The University of Western Australia will be recognised internationally for its excellence in teaching and research and as a leading intellectual and creative resource to the communities it serves.
To advance, transmit and sustain knowledge and understanding through the conduct of teaching, research and scholarship at the highest international standards for the benefit of the Western Australian, Australian and international communities.
The University will be recognised by the following defining characteristics.
High quality, as the pervading criterion for all our activities.
Comprehensive, with a broad teaching and research profile in the arts, sciences, and professions.
Selective, within a comprehensive base, to develop particular areas of strength and emphasis.
Research-intensive, with a strong teaching and research nexus across all our disciplines.
Internationally focused, for both the content and standards of our activities.
Technologically innovative, to maximise our flexibility.
Responsive, to meet the needs of the community, our students and our graduates.
The University of Western Australia, the State’s first university, was established in 1911 and opened two years later with 184 students in three faculties: Arts, Engineering and Science. Today the University enrols over 21,000 students, in nine faculties: Architecture, Landscape and Visual Arts; Arts, Humanities and Social Sciences; Business School; Education; Engineering, Computing and Mathematics; Law; Life and Physical Sciences; Medicine, Dentistry and Health Sciences; and Natural and Agricultural Sciences.
Located 5 km from the Perth CBD, the 65-hectare Crawley campus is widely acclaimed for the beauty of its setting beside the Swan River and for its grounds and buildings, which are listed in the Register of the Australian National Estate.
The University has an annual operating budget in excess of $600 million and assets totalling over $1.5 billion.
University staff members have won numerous awards for teaching and research; the most noteworthy being Professor Barry Marshall and Emeritus Professor Robin Warren who were awarded the 2005 Nobel Prize in Physiology or Medicine for their discovery of the bacterium Helicobacter pylori and its role in gastritis and peptic ulcer disease.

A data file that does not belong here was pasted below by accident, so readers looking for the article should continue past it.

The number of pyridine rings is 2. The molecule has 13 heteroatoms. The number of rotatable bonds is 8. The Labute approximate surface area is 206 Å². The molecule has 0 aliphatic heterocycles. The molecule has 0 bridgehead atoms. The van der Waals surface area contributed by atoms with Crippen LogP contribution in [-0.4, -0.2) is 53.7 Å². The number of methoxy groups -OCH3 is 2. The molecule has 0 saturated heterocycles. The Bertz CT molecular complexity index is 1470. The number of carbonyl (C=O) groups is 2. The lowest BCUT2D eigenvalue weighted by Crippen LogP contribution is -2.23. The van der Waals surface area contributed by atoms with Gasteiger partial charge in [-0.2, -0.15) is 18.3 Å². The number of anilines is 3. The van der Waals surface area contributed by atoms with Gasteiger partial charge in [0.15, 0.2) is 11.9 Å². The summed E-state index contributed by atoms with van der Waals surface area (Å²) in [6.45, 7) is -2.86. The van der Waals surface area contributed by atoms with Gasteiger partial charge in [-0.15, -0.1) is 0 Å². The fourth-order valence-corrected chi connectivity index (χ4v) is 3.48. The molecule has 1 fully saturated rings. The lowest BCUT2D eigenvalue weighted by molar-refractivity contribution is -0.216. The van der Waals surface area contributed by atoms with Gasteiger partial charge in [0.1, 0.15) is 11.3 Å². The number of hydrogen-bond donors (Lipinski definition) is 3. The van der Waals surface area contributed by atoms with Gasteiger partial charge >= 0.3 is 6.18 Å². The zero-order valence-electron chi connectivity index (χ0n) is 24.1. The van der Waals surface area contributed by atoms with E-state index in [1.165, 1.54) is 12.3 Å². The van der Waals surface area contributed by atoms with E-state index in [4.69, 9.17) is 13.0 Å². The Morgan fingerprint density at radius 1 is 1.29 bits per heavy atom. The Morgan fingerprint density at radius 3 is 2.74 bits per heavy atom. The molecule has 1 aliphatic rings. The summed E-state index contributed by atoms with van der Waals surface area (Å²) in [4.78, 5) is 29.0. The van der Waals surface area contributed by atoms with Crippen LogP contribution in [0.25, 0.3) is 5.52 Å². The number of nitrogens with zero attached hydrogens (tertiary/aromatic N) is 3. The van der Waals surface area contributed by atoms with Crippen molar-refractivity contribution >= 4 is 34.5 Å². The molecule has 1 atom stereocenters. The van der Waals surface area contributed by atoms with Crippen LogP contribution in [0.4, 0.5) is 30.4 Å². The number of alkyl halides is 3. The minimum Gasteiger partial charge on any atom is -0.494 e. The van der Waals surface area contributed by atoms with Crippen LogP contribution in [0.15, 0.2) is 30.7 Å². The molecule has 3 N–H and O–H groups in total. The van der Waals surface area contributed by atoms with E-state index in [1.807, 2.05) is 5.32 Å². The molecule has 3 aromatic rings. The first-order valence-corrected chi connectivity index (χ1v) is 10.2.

The University has a strong research record, obtaining 6.7% of the Australian Competitive Grant funds and 5.9% of the total research income funds allocated to Australian higher education institutions in 2007. On a per capita basis, these were the nation's third highest allocations.
The University’s achievements in teaching and learning were recognised with the award of $4.0 million from the Commonwealth’s Learning and Teaching Performance Fund for 2009; the highest amount per EFTSL nationally.
UWA consistently attracts high calibre students. In 2009 UWA enrolled 89.6% of the State’s top 5% of school-leavers and 86.3% of the top 10% of school leavers who enrolled at Western Australian universities.
In 2008, 9.4% of UWA’s enrolments were in higher degree by research compared with a national average of 4.6%. The latest national figures show that in 2008, UWA had the third highest proportion (10.3%) of higher degree research enrolments nationally.
Higher Degree Research Completions per 10 Academic FTE 2007 (f)
Source: DEEWR Selected Higher Education Statistics, unless otherwise indicated (a) DEEWR 2008 total student load data; exclude exchange students and various other categories (b) Load of International student as a percentage of total student load (c) Postgraduate student load as a percentage of total student load (d) Doctorate by Research and Masters by Research load as a percentage of total load (e) Source: DEEWR, unpublished summary of Higher Education Research Data Collection (f) Full-time equivalence of academic staff, with a level B or above appointment, excluding casual staff